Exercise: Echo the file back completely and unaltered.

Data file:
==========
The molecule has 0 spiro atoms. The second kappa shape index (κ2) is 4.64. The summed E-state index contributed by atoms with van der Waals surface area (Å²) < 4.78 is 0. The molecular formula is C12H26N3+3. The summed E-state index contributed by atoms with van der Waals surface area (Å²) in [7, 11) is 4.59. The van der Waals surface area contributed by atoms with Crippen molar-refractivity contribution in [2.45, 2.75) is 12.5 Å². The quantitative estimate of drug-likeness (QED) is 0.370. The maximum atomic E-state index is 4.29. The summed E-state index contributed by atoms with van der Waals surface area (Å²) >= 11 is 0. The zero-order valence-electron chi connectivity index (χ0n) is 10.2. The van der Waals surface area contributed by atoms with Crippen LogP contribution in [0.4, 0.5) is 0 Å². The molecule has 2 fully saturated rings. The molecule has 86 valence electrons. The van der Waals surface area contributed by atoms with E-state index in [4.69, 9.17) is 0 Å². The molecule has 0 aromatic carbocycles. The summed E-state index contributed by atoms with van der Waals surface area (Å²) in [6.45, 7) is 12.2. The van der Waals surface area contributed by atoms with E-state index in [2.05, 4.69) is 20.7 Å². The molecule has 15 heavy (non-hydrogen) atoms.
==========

The molecule has 0 spiro atoms. The second kappa shape index (κ2) is 4.64. The summed E-state index contributed by atoms with van der Waals surface area (Å²) < 4.78 is 0. The molecular formula is C12H26N3+3. The summed E-state index contributed by atoms with van der Waals surface area (Å²) in [7, 11) is 4.59. The van der Waals surface area contributed by atoms with Crippen molar-refractivity contribution in [2.45, 2.75) is 12.5 Å². The quantitative estimate of drug-likeness (QED) is 0.370. The maximum atomic E-state index is 4.29. The summed E-state index contributed by atoms with van der Waals surface area (Å²) >= 11 is 0. The zero-order valence-electron chi connectivity index (χ0n) is 10.2. The van der Waals surface area contributed by atoms with Crippen LogP contribution in [0.4, 0.5) is 0 Å². The molecule has 2 fully saturated rings. The molecule has 86 valence electrons. The van der Waals surface area contributed by atoms with E-state index in [4.69, 9.17) is 0 Å². The molecule has 0 aromatic carbocycles. The summed E-state index contributed by atoms with van der Waals surface area (Å²) in [6.45, 7) is 12.2. The van der Waals surface area contributed by atoms with E-state index in [2.05, 4.69) is 20.7 Å². The molecule has 15 heavy (non-hydrogen) atoms.